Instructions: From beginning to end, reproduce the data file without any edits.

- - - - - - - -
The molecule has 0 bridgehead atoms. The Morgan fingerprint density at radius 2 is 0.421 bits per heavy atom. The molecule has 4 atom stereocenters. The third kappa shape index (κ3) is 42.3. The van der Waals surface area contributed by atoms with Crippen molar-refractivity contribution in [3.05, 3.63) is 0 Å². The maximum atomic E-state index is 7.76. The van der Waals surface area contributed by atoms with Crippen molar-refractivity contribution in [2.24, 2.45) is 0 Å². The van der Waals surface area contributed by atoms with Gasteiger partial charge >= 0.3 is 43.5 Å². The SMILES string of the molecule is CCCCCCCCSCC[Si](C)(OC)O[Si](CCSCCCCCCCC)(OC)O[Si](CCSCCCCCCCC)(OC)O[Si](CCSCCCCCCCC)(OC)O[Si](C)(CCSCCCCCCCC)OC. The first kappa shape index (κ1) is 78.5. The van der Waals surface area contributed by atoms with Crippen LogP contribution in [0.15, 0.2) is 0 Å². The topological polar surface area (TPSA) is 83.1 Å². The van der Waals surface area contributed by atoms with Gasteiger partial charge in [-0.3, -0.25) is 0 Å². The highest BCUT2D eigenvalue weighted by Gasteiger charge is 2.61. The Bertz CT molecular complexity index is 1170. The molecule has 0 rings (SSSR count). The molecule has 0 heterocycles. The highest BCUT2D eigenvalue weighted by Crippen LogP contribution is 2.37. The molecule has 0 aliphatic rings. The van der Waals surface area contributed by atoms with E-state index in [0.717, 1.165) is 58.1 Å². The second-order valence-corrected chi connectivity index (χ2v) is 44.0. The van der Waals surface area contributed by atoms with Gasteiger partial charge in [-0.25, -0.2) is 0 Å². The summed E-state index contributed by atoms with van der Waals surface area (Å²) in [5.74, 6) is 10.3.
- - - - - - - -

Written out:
The molecule has 0 bridgehead atoms. The Morgan fingerprint density at radius 2 is 0.421 bits per heavy atom. The molecule has 4 atom stereocenters. The third kappa shape index (κ3) is 42.3. The van der Waals surface area contributed by atoms with Crippen molar-refractivity contribution in [3.05, 3.63) is 0 Å². The maximum atomic E-state index is 7.76. The van der Waals surface area contributed by atoms with Crippen molar-refractivity contribution in [2.24, 2.45) is 0 Å². The van der Waals surface area contributed by atoms with Gasteiger partial charge >= 0.3 is 43.5 Å². The SMILES string of the molecule is CCCCCCCCSCC[Si](C)(OC)O[Si](CCSCCCCCCCC)(OC)O[Si](CCSCCCCCCCC)(OC)O[Si](CCSCCCCCCCC)(OC)O[Si](C)(CCSCCCCCCCC)OC. The first kappa shape index (κ1) is 78.5. The van der Waals surface area contributed by atoms with Crippen LogP contribution in [0.15, 0.2) is 0 Å². The topological polar surface area (TPSA) is 83.1 Å². The van der Waals surface area contributed by atoms with Gasteiger partial charge in [-0.3, -0.25) is 0 Å². The highest BCUT2D eigenvalue weighted by Gasteiger charge is 2.61. The Bertz CT molecular complexity index is 1170. The molecule has 0 rings (SSSR count). The molecule has 0 heterocycles. The highest BCUT2D eigenvalue weighted by Crippen LogP contribution is 2.37. The molecule has 0 aliphatic rings. The van der Waals surface area contributed by atoms with E-state index in [0.717, 1.165) is 58.1 Å². The second-order valence-corrected chi connectivity index (χ2v) is 44.0. The van der Waals surface area contributed by atoms with Gasteiger partial charge in [-0.25, -0.2) is 0 Å². The summed E-state index contributed by atoms with van der Waals surface area (Å²) in [5.74, 6) is 10.3.